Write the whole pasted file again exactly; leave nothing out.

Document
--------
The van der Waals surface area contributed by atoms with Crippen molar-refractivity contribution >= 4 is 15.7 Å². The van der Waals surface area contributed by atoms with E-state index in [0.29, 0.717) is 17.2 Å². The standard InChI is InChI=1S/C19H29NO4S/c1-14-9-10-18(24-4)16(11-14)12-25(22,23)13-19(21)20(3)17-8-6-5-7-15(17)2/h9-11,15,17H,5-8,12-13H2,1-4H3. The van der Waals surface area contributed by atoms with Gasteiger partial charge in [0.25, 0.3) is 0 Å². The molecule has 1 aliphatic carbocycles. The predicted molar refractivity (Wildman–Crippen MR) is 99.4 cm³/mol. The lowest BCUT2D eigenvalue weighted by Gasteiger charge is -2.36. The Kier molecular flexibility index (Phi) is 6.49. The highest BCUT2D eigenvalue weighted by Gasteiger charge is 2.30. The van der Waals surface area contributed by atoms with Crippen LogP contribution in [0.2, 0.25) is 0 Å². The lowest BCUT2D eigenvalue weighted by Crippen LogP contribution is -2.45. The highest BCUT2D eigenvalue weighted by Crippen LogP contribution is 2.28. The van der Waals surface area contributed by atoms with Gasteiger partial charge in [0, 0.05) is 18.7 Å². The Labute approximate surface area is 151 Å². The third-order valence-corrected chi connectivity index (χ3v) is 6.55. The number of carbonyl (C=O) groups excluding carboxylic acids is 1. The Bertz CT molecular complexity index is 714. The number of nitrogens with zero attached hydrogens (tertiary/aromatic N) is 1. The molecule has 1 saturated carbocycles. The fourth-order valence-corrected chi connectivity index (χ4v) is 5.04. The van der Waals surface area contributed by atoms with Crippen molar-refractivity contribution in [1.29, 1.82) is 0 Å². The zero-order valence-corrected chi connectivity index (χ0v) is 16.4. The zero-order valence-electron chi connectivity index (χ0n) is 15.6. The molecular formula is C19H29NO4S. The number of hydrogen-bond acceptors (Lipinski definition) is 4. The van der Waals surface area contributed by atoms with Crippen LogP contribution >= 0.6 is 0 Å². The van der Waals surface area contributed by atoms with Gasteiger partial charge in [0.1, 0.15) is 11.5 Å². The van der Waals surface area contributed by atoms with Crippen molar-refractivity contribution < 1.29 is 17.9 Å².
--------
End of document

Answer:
The van der Waals surface area contributed by atoms with Crippen molar-refractivity contribution >= 4 is 15.7 Å². The van der Waals surface area contributed by atoms with E-state index in [0.29, 0.717) is 17.2 Å². The standard InChI is InChI=1S/C19H29NO4S/c1-14-9-10-18(24-4)16(11-14)12-25(22,23)13-19(21)20(3)17-8-6-5-7-15(17)2/h9-11,15,17H,5-8,12-13H2,1-4H3. The van der Waals surface area contributed by atoms with Gasteiger partial charge in [0.25, 0.3) is 0 Å². The molecule has 1 aliphatic carbocycles. The predicted molar refractivity (Wildman–Crippen MR) is 99.4 cm³/mol. The lowest BCUT2D eigenvalue weighted by Gasteiger charge is -2.36. The Kier molecular flexibility index (Phi) is 6.49. The highest BCUT2D eigenvalue weighted by Gasteiger charge is 2.30. The van der Waals surface area contributed by atoms with Crippen LogP contribution in [0.2, 0.25) is 0 Å². The lowest BCUT2D eigenvalue weighted by Crippen LogP contribution is -2.45. The highest BCUT2D eigenvalue weighted by Crippen LogP contribution is 2.28. The van der Waals surface area contributed by atoms with Gasteiger partial charge in [0, 0.05) is 18.7 Å². The Labute approximate surface area is 151 Å². The third-order valence-corrected chi connectivity index (χ3v) is 6.55. The number of carbonyl (C=O) groups excluding carboxylic acids is 1. The Bertz CT molecular complexity index is 714. The number of nitrogens with zero attached hydrogens (tertiary/aromatic N) is 1. The molecule has 1 saturated carbocycles. The fourth-order valence-corrected chi connectivity index (χ4v) is 5.04. The van der Waals surface area contributed by atoms with Crippen molar-refractivity contribution in [1.29, 1.82) is 0 Å². The zero-order valence-corrected chi connectivity index (χ0v) is 16.4. The zero-order valence-electron chi connectivity index (χ0n) is 15.6. The molecular formula is C19H29NO4S. The number of hydrogen-bond acceptors (Lipinski definition) is 4. The van der Waals surface area contributed by atoms with Crippen LogP contribution >= 0.6 is 0 Å². The van der Waals surface area contributed by atoms with Gasteiger partial charge in [0.1, 0.15) is 11.5 Å². The van der Waals surface area contributed by atoms with Crippen molar-refractivity contribution < 1.29 is 17.9 Å².